6. 6. Mathematical Theory and Modeling ISSN 2224-5804 (Paper) ISSN 2225-0522 (Online) Vol.3, No.11, 2013 www.iiste.org where h2 f ( xn , y n , y ′ ) n 2 h2  1 1 1 1  ′ H1 = f  x n + h, z n + hz ′ + H 1 , z n + H 1  n 2  2 2 2 h  , since =' = ( ! Choosing the parameters 1 1 1 1 ′ ′ w1 = v1 = , c1 = a11 = , d1 = α11 = , w1 = 2, v1 = 0, b11 = 1, β11 = 2 2 6 3 From (2.35) setting Then, 1 y n + hy ′ + K 1 n 2 y n +1 = 1 1 + yn H 1 2 K1 = ii. (2.38) and ′ ′ yn+1 = yn + 2 K1 h (2.39) where K1 = h2  1 1 1 1  1 ′ ′ f  xn + h, yn + hyn + K1 , yn + K1  c =a = b 2  2 2 2 h  , since 1 11 2 11 H1 = h2  1 1 1 1  1 ′ ′ g  xn + h, zn + hzn + H1 , zn + H1  2  6 6 6 3h  , since d 1= α11 = 2 β11 and 3. CONVERGENCE A numerical method is said to be convergent if the numerical solution approaches the exact solution as the step size tends to zero. Convergent = lim2→a | − 0 | 0 In other words, if the discretiation error at 0 tends to zero as ℎ → ∞, i.e if − 0 |→0 d 0 =| as & → ∞ (3.1) 0 From equation (2.5), 1 s ′ yn + ∑ wr K r h r =1 ′ yn+1 = 1 ' s ′ 1 + y n ∑ vr H r h r =1 (3.2) 1 seems to satisfy the equation of the form 0 1 s ′ y ( xn ) + ∑ wr K r h r =1 y ′(xn+1 ) = + Tn+1 s 1 ′ 1 + y′( xn )∑ vr H r h r =1 while the exact solution Where e 0 is a local truncation error. Subtracting equation (3.3) from (3.2) gives 1 s 1 s yn + ∑ w′ K r y (xn ) + ∑ w′ K r r r h r =1 h r =1 y′ +1 − y′( xn+1 ) = − + Tn+1 n s 1 ' s 1 ′ ′ 1 + y n ∑ vr H r 1 + y′(xn )∑ vr H r h r =1 h r =1 Adopting equation (3.4) gives 136 (3.3) (3.4)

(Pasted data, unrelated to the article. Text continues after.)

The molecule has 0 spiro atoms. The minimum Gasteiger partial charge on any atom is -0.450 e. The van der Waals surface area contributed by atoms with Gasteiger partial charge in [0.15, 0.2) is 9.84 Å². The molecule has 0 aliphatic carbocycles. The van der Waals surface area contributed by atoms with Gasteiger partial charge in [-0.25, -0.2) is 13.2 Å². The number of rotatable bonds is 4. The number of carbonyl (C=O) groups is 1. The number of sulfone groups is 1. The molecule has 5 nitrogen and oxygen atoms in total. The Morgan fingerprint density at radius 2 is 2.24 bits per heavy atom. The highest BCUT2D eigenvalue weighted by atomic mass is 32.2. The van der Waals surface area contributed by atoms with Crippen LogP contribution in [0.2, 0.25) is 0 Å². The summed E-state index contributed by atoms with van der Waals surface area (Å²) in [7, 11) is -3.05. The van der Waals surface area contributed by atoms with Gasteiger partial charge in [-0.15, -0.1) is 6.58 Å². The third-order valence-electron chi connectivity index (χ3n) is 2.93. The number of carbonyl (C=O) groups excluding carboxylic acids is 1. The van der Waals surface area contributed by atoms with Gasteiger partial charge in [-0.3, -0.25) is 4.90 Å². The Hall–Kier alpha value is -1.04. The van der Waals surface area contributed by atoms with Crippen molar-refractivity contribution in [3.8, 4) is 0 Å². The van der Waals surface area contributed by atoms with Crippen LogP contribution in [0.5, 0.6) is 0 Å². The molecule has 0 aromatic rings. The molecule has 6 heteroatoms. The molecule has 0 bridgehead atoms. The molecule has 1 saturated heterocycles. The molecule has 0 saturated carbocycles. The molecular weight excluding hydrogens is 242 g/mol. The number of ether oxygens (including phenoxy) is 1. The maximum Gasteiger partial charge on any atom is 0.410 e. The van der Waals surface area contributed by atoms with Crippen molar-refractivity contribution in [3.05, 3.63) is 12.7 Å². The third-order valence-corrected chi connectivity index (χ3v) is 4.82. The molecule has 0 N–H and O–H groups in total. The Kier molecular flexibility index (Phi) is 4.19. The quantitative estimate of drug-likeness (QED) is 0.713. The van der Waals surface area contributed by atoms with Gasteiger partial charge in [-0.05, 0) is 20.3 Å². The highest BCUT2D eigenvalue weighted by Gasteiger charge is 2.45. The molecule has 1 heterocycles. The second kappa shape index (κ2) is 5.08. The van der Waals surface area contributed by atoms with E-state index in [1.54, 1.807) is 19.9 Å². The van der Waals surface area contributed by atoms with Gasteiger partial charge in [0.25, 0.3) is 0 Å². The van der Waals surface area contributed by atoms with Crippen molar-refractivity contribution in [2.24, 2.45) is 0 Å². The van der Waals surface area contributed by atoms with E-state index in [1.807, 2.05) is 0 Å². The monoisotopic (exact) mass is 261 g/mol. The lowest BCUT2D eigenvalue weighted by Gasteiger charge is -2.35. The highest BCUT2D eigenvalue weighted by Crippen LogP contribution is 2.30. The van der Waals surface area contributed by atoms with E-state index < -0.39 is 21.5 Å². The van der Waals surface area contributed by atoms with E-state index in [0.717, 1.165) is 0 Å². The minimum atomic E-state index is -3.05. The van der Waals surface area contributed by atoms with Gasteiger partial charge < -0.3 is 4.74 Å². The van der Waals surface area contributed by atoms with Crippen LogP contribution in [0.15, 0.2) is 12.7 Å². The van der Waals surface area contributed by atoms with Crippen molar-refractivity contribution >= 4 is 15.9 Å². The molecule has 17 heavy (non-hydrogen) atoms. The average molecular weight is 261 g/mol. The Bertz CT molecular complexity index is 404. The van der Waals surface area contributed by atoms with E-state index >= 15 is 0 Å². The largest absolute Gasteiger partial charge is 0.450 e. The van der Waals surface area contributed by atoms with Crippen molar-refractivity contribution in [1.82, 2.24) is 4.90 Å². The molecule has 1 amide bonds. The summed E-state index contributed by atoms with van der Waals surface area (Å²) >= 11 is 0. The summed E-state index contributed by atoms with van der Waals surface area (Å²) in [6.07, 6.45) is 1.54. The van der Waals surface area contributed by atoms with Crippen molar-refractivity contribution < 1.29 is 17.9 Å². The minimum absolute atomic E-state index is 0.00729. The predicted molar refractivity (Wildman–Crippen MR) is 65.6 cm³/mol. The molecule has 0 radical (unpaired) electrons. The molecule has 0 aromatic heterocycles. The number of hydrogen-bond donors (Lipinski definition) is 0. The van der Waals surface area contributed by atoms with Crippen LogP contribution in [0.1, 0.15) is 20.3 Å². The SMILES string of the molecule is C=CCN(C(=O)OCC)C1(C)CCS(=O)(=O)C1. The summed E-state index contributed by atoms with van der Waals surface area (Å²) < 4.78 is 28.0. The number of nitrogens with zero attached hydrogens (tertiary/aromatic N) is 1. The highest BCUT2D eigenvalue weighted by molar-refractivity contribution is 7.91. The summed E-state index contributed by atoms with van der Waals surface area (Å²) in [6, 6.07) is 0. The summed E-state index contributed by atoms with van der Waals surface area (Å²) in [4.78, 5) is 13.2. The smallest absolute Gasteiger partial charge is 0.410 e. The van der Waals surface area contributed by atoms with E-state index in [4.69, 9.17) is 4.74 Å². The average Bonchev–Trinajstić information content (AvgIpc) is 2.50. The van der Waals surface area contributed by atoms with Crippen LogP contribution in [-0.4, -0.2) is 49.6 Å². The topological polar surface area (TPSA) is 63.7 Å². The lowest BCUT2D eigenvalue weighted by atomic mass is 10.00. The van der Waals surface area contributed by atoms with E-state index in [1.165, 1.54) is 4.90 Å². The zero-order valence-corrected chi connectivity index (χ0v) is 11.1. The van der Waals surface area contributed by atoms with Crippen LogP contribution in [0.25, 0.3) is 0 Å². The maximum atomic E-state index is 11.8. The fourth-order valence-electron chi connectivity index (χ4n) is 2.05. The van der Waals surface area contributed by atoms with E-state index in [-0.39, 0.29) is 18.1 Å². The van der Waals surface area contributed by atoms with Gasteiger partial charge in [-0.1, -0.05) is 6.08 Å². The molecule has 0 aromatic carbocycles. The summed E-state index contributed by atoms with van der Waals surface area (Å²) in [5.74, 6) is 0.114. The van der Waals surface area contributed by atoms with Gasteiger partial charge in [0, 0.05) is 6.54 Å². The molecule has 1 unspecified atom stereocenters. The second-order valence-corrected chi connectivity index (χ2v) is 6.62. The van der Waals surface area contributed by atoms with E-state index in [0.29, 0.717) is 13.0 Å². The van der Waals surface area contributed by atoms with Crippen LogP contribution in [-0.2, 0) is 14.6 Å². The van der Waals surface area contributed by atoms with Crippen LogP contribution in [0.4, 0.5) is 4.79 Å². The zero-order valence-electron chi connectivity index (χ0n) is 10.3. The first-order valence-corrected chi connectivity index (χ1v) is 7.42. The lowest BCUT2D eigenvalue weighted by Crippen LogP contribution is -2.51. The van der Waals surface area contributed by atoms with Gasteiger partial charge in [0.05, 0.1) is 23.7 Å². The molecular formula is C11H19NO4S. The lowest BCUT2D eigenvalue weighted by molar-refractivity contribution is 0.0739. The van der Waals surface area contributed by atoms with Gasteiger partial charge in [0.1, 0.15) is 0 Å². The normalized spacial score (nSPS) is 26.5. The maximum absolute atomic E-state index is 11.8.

7. 7. Mathematical Theory and Modeling ISSN 2224-5804 (Paper) ISSN 2225-0522 (Online) Vol.3, No.11, 2013 www.iiste.org s 1 s 1 s  1    1 ' s   ′ 1 + y ′(xn )∑ v′ H r  yn + ∑ w′ K r  − 1 + yn ∑ v′ H r  y (xn ) + ∑ wr K r  r r r h h r =1 h r =1 r =1    h r =1   +T en+1 =  n +1 s s  1 '  1  1 + yn ∑ v′ H r 1 + y ′(xn )∑ v′ H r  r r r =1  h r =1  h  Expanding the brackets and re-arranging gives s  s 1  en + 2 ( y′ − y′(xn )) ∑ w′ K r ∑ v′ H r  n r r h r =1   r =1 en+1 = + Tn+1 s s  1 '  1  ′ ′ 1 + yn ∑ vr H r 1 + y′(xn )∑ vr H r  r =1  h r =1  h  This implies that s 1  s  ′ ′ en + en 2  ∑ wr K r ∑ vr H r  h  r =1 r =1  en+1 = + Tn+1 s s  1 '  1  ′ 1 + yn ∑ vr H r 1 + y′(xn )∑ v′ H r   r r =1  h r =1  h  s  1  s  ′ ′ en 1 + 2  ∑ wr K r ∑ vr H r  r =1   h  r =1 en+1 = + Tn+1 s s  1 '  1  ′ H r 1 + y′(xn )∑ vr H r  ′ 1 + yn ∑ vr r =1  h r =1  h  From equations (3.7), setting s  1  s  ′ ′ An = 1 + 2  ∑ wr K r ∑ vr H r   r =1   h  r =1 and e Then =e 0 d 0 = f# g# h# (3.6) (3.7) s  1 ' s   1  ′ Bn = 1 + yn ∑ v′ H r  Cn = 1 + y′(xn )∑ vr H r  r r =1  h r =1 ,  h  , d +e Let L = max L > 0, M = max M > 0 and K = max K < 0 then (3.8) becomes, f d 0 ≤ d +e f (3.5) (3.8) gh = + < 1, then gh d 0 ≤ +d + e (3.9) If & = 0, then from (3.9), d = +da + e d! = +d + e = + ! da + +e + e by substituting the value of d d7 = +d! + e = + 7 da + + ! e + e Continuing in this manner, we get the following d 0 = + 0 da + ∑n 0a + n e (3.10) f Since = + < 1, then one can see that as & → ∞, d 0 → 0. This proves that the scheme converges. gh 7. CONSISTENCY A scheme is said to be consistent, if the difference equation of the computation formula exactly approximates the differential equation it intends to solve as the step size ends to zero. To prove if equation (2.5) is consistent, subtract from both side of (2.5), then Set s y n+1 − yn = ′ y n + hyn + ∑ wr K r r =1 s 1 + y n ∑ vr H r − yn r =1 (4.1) s yn+1 − yn = y n + hy′ + ∑ wr K r − yn − y n r =1 2 n s ∑ vr H r r =1 s 1 + y n ∑ vr H r r =1 137